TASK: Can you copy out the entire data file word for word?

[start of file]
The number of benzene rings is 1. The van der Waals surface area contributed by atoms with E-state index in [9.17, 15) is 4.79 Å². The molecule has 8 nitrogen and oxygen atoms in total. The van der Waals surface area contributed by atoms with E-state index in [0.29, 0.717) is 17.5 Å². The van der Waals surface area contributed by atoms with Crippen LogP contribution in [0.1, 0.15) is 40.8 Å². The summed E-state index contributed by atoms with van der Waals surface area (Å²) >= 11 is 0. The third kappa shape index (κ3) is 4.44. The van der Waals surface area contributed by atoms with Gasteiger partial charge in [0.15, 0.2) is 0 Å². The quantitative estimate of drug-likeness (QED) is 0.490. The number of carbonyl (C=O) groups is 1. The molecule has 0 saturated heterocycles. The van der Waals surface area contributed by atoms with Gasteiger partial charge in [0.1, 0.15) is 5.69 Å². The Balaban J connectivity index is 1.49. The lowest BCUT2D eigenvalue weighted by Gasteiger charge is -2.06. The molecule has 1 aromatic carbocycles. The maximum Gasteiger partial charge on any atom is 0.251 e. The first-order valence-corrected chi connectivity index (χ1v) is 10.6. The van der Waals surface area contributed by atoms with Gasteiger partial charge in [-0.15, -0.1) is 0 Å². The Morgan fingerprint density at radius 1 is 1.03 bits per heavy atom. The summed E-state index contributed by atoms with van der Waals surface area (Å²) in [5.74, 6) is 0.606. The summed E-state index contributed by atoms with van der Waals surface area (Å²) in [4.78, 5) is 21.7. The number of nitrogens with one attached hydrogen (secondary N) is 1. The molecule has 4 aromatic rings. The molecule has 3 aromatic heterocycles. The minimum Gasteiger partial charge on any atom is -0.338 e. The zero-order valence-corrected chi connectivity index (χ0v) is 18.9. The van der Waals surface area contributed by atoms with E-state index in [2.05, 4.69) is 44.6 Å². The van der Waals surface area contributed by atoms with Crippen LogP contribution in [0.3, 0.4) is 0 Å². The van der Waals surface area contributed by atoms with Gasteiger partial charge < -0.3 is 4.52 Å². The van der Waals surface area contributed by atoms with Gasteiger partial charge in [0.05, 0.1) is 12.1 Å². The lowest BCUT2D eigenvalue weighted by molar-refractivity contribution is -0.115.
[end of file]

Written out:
The number of benzene rings is 1. The van der Waals surface area contributed by atoms with E-state index in [9.17, 15) is 4.79 Å². The molecule has 8 nitrogen and oxygen atoms in total. The van der Waals surface area contributed by atoms with E-state index in [0.29, 0.717) is 17.5 Å². The van der Waals surface area contributed by atoms with Crippen LogP contribution in [0.1, 0.15) is 40.8 Å². The summed E-state index contributed by atoms with van der Waals surface area (Å²) >= 11 is 0. The third kappa shape index (κ3) is 4.44. The van der Waals surface area contributed by atoms with Gasteiger partial charge in [0.15, 0.2) is 0 Å². The quantitative estimate of drug-likeness (QED) is 0.490. The number of carbonyl (C=O) groups is 1. The molecule has 0 saturated heterocycles. The van der Waals surface area contributed by atoms with Gasteiger partial charge in [0.1, 0.15) is 5.69 Å². The Balaban J connectivity index is 1.49. The lowest BCUT2D eigenvalue weighted by Gasteiger charge is -2.06. The molecule has 1 aromatic carbocycles. The maximum Gasteiger partial charge on any atom is 0.251 e. The first-order valence-corrected chi connectivity index (χ1v) is 10.6. The van der Waals surface area contributed by atoms with Gasteiger partial charge in [-0.15, -0.1) is 0 Å². The Morgan fingerprint density at radius 1 is 1.03 bits per heavy atom. The summed E-state index contributed by atoms with van der Waals surface area (Å²) in [5.74, 6) is 0.606. The summed E-state index contributed by atoms with van der Waals surface area (Å²) in [4.78, 5) is 21.7. The number of nitrogens with one attached hydrogen (secondary N) is 1. The molecule has 4 aromatic rings. The molecule has 3 aromatic heterocycles. The minimum Gasteiger partial charge on any atom is -0.338 e. The zero-order valence-corrected chi connectivity index (χ0v) is 18.9. The van der Waals surface area contributed by atoms with E-state index in [2.05, 4.69) is 44.6 Å². The van der Waals surface area contributed by atoms with Crippen LogP contribution in [0.3, 0.4) is 0 Å². The van der Waals surface area contributed by atoms with Gasteiger partial charge < -0.3 is 4.52 Å². The van der Waals surface area contributed by atoms with Gasteiger partial charge in [0.05, 0.1) is 12.1 Å². The lowest BCUT2D eigenvalue weighted by molar-refractivity contribution is -0.115.